Sweet Cream Biscuits

I have been wanting to make homemade biscuits for a while. I have read several recipes that swear that using White Lilly flour would be the way to go. I don’t have the, but was still interested to try making them especially after I saw how simple this Dorie’s recipe was. Plus, there are a lot of recipes that make dozens of them, and this one was only makes 12 (and a small scrap biscuit for Charlotte).

I didn’t really have any issues with any parts of the recipe, and I thought the biscuits turned out tall and beautiful.  I tried to minimize the handling to make sure that the texture wasn’t compromised. They were not super flaky like their counterparts out of the tube, but they had nice crunch texture on the outside and soft on the inside. They also puffed up tall like they should be. I enjoyed them with straight out of the oven with sliced honey ham and smoked gouda cheese, while Red had his with salted butter and strwaberry ham. Both were delicious. If you have been wanting to try making your own biscuits at home, try this recipe. It’s simple and pretty forgiving–and still delicious. Happy eating!

Adapted from Baking: From my Home to Yours

Ingredients
2 cups all-purpose flour (or 1 3/4 cups all-purpose flour and 1/3 cup cake flour, I used the latter)
1 Tbsp. baking powder
2 tsp. sugar
1/2 tsp. salt
1 to 1 -1/4 cups heavy cream (I ended up using 1 -1/2 heavy cream)

Directions
Getting ready: Center a rack in the oven and preheat the oven to 425 degrees F. Get out a sharp 2-inch-diameter biscuit cutter (I used a glass, and it was fine), and line a baking sheet with parchment or a silicone mat.

Whisk the flour(s), baking powder, sugar and salt together in a bowl. Pour about 1 cup of the cream over the dry ingredients, grab a fork and start tossing the ingredients together. If necessary, add more cream, a spoonful at a time, until you’ve got a nice soft dough. Now reach into the bowl with your hands and give the dough a quick, gentle kneading – 3 or 4 turns should be just enough to bring everything together.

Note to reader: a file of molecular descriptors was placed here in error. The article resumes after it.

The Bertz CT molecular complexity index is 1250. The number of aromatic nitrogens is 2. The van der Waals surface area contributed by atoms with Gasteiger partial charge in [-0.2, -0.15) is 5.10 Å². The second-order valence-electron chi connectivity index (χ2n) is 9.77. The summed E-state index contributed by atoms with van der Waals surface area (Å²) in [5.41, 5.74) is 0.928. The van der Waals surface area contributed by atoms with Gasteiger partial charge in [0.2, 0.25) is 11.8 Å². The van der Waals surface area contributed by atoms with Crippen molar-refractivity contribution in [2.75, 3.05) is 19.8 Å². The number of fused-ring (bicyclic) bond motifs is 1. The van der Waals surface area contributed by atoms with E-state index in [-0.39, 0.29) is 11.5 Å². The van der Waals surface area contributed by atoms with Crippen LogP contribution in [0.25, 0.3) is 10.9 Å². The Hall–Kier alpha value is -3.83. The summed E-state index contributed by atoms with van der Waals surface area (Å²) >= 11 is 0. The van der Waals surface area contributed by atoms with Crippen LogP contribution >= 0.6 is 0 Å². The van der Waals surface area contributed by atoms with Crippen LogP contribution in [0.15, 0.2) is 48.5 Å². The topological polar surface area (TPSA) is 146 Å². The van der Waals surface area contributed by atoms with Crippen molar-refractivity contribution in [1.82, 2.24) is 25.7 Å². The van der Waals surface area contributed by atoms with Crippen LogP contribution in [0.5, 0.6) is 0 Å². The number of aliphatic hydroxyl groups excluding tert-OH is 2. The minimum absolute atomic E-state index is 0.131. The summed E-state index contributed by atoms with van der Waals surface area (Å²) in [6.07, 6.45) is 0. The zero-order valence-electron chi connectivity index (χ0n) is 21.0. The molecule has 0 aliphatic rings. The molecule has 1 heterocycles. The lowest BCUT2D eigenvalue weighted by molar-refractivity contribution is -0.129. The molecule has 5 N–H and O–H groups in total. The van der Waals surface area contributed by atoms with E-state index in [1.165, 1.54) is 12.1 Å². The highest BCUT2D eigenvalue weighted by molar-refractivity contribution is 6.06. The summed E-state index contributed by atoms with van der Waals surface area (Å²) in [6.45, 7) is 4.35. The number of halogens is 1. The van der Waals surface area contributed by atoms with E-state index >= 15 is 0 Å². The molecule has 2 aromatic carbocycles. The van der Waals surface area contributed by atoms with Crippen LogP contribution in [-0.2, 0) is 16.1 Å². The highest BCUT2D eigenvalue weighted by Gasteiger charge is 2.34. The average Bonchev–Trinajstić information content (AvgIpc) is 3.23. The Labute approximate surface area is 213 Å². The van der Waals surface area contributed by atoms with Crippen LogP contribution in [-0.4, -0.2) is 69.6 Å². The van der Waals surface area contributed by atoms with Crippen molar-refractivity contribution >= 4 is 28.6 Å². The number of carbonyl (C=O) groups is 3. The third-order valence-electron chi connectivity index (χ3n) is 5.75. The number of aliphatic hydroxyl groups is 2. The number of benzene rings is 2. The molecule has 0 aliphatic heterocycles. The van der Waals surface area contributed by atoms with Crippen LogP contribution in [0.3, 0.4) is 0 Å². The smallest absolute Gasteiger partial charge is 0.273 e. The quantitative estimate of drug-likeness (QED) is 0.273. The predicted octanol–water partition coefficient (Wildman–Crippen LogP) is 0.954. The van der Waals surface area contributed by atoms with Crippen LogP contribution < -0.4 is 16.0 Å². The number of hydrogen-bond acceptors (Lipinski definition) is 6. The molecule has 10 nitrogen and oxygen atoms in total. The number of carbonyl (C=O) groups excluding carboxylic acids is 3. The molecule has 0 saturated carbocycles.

Lightly dust a work surface with flour and turn out the dough. Dust the top of the dough very lightly with flour and pat the dough out with your hands or roll it with a pin until it is about 1/2 inch high. Don’t worry if the dough isn’t completely even – a quick, light touch is more important than accuracy.

Use the biscuit cutter to cut out as many biscuits as you can. Try to cut the biscuits close to one another so you get the most you can out of this first round. By hand or with a small spatula, transfer the biscuits to the baking sheet. Gather together the scraps, working them as little as possible, pat out to a 1/2-inch thickness and cut as many additional biscuits as you can; transfer these to the sheet. (The biscuits can be made to this point and frozen on the baking sheet, then wrapped airtight and kept for up to 2 months. Bake without defrosting – just add a couple more minutes to the oven time.)

Bake the biscuits for 14 to 18 minutes, or until they are tall, puffed and golden brown. Transfer them to a serving basket.

Serving: Ideally these biscuits should go from oven to table and be served with cold sweet butter.

Storing: You can keep the biscuits in a plastic bag overnight and give them a quick warm-up in the oven the next day, but you won’t recapture their freshly made flakiness.

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